playing with patterns, 361–370

    — C —

    Cartesian product, 230–232, 388

    constraining, 233

    using, 232–233

    cascade, 342, 388

    CASE function, 346–350, 391

    CAST function, 358–360, 361, 368


    data, 83–93

    databases, 79

    table definitions, 79–81

    CHARACTER (CHAR), 62, 63, 206, 388

    character datatypes, 61, 62, 389

    character functions, 384

    character sets, 146, 389

    character strings

    matching, 134–139

    in query results, 106–107

    character values, comparing, 119

    CHECK constraints, 73, 74, 78

    compared to CREATE RULE command, 340

    in CREATE TABLE command, 340

    clustered index, 69, 71, 389

    COALESCE, 201, 351–352

    Codd, E. F., xxvii, 2, 14, 15, 16

    twelve-rule test for relational systems, 2

    COLLATE, 146

    collating sequence. See sort order

    collation, 146. See also sort order


    column(s), 3, 389

    adding, 300–301

    assigning NOT NULL to, 64–65

    assigning NULL to, 64–65

    asterisk (*) in asking for, 6

    choosing, 100–101

    all, 101–102

    specific, 102

    choosing datatypes for, 61–65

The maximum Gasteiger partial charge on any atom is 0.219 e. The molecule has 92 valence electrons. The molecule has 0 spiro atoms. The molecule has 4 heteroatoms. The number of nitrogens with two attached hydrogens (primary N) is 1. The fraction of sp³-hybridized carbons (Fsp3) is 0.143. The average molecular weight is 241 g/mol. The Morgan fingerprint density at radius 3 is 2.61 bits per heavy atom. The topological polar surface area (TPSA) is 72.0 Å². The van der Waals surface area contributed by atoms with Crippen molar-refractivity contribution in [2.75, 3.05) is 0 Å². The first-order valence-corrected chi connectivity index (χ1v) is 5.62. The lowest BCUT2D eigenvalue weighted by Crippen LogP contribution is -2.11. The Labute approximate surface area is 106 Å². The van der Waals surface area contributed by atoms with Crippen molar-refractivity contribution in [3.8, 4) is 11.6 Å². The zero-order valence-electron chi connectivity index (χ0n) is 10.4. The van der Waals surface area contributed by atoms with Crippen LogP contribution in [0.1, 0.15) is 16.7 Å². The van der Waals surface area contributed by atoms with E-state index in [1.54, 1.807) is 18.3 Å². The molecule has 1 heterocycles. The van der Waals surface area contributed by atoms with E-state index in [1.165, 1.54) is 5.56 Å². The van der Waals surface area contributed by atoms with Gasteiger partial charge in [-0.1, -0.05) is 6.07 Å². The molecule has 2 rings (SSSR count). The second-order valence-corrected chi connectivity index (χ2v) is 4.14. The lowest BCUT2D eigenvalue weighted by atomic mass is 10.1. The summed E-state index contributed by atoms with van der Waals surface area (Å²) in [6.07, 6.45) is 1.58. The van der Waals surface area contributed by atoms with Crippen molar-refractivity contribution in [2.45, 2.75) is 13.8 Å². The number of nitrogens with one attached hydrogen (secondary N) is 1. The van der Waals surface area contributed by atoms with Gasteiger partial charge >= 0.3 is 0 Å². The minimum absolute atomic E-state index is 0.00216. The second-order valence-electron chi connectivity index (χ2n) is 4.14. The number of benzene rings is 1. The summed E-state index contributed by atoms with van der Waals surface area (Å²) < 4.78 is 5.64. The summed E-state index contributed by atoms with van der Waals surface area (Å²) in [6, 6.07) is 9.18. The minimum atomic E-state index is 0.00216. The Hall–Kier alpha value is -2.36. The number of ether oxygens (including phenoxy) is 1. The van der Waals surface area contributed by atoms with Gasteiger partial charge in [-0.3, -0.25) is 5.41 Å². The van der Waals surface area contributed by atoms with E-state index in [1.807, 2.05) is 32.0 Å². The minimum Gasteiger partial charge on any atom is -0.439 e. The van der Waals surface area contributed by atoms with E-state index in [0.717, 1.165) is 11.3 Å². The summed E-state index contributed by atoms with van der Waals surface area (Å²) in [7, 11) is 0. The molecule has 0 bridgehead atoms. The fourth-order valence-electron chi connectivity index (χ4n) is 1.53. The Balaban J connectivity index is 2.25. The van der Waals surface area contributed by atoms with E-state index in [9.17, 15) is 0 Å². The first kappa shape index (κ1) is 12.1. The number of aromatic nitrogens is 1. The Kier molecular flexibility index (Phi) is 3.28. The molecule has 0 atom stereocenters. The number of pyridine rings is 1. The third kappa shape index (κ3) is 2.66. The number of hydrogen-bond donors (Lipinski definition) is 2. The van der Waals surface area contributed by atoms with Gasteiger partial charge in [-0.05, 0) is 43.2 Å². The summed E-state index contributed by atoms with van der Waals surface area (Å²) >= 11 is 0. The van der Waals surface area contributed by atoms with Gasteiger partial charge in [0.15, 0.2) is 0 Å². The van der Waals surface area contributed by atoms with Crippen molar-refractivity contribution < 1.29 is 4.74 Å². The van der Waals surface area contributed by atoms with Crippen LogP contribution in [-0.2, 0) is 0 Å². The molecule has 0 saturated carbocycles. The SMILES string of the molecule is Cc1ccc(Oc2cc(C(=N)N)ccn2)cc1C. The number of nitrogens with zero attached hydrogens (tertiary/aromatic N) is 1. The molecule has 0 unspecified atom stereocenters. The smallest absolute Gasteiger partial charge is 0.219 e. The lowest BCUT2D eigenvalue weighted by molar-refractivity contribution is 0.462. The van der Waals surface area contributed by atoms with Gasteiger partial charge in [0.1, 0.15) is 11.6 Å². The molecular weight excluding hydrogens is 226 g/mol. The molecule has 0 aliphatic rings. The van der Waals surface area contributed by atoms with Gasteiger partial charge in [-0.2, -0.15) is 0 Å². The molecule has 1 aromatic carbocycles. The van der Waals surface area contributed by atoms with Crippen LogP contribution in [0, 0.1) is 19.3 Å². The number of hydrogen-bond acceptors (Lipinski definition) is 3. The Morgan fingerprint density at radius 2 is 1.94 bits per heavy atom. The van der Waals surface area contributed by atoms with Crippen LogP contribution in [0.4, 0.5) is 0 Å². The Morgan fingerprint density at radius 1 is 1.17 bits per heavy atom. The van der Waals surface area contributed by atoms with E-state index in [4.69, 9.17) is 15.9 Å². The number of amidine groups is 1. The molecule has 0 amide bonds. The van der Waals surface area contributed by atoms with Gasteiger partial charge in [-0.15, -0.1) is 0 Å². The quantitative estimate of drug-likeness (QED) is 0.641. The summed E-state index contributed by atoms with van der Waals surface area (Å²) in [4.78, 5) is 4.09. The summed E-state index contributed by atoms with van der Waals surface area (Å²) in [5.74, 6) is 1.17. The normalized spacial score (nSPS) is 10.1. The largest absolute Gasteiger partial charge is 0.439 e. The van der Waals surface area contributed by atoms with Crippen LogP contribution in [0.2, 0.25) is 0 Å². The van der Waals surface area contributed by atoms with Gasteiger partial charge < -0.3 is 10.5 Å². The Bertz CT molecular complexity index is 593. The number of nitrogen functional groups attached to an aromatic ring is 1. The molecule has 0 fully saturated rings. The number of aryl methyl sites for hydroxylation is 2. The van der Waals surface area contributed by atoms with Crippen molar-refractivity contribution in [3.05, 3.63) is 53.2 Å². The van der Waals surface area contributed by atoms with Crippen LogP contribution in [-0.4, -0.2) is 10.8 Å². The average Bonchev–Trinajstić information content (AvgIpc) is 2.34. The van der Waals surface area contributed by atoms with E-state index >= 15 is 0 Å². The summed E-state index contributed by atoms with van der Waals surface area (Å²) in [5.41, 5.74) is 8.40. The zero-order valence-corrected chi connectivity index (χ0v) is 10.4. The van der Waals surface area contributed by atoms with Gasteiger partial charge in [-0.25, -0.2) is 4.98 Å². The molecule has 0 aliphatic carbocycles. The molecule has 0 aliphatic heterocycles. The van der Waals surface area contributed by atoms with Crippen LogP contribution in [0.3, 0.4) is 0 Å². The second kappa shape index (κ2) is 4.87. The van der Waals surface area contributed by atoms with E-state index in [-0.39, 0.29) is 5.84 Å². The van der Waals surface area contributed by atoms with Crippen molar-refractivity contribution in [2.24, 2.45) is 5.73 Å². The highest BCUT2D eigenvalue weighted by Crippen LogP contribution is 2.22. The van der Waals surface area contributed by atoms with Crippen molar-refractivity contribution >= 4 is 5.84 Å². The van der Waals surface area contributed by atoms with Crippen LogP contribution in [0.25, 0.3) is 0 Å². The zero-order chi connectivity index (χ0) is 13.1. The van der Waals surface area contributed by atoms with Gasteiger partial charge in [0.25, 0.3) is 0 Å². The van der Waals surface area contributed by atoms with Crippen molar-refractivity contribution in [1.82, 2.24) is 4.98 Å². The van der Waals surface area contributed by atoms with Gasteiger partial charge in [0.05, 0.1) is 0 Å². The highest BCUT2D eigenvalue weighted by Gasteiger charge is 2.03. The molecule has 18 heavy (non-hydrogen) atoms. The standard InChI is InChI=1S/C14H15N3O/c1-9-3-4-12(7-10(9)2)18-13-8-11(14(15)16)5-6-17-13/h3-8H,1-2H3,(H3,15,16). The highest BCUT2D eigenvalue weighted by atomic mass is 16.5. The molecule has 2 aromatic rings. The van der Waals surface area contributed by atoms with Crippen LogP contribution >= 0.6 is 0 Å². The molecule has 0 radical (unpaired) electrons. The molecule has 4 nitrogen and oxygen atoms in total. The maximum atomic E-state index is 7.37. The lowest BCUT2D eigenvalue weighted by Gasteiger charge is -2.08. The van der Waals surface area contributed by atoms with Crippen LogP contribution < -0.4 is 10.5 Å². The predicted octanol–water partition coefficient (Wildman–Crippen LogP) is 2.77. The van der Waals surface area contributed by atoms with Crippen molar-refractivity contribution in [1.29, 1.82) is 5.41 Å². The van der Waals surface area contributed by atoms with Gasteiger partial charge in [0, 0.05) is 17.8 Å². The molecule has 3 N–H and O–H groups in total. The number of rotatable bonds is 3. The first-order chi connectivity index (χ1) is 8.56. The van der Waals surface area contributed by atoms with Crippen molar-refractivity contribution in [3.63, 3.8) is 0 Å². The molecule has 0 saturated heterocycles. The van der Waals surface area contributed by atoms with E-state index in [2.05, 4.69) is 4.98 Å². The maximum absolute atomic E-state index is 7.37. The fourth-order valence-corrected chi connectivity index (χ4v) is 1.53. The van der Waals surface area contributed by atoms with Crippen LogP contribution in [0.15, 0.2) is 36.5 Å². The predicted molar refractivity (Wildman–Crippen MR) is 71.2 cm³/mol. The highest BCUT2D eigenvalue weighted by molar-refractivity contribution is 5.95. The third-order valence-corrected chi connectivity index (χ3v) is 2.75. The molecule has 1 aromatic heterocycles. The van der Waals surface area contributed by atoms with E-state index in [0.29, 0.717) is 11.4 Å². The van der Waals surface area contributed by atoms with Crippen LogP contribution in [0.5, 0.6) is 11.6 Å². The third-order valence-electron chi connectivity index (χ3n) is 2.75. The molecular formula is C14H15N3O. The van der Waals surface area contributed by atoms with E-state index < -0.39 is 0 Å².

combining, with display headings and text in SELECT list, 107

    computed, 307–308

    connecting, 205

    display headings for, 109–110

    displaying one as two, 353–356

    displaying two as one, 356–358

    DISTINCT with, 371, 372–373

    implementing constraints

    on individual, 75–77

    on multiple, 77–79

    indexes for, 69–72

    inserting data into all

    with SELECT, 86–87

    with VALUES, 84–85

    inserting data into some

    with SELECT, 88–89

    with VALUES, 85–86

    join, 205

    join-compatible, 206

    limiting the width of the display, 214–216

    rearranging result, 102–103

    specifying, 89

    column aliases, 103

    column headings, 103. See also display labels

    column names, 296–298

    computations with, 110–111

    duplicate, 297–298

    qualifying, 246–247, 248–249

    command, 5

    commas (,), 53–54, 61

    comment marks, 211, 225

    COMMIT, 328, 330

    comparison operators, 116–120, 389

    correlated subqueries with, 259–266,

    IS NULL and other, 134

    unmodified, 266

    comparisons, 381

    character values, 119

    datatypes, 382–383

    functions, 384–386

    imaginary values, 119–120

    involving NULLs, 198–199

    naming convention, 381–382

    numbers, 118–119

    complex expression, sorting by, 153

    composite indexes, 69–70, 389

    comprehensive data sublanguages, 5, 389


    with column names, 110–111

    NULLs and, 199–201

    computed columns, 307–308

    display headings for, 109–110

    concatenation, 356–358

    concurrency and transactions, 326–327

    concurrency control, 316, 390

    conditional functions, 346–352, 385

    conditions, connecting with logical operato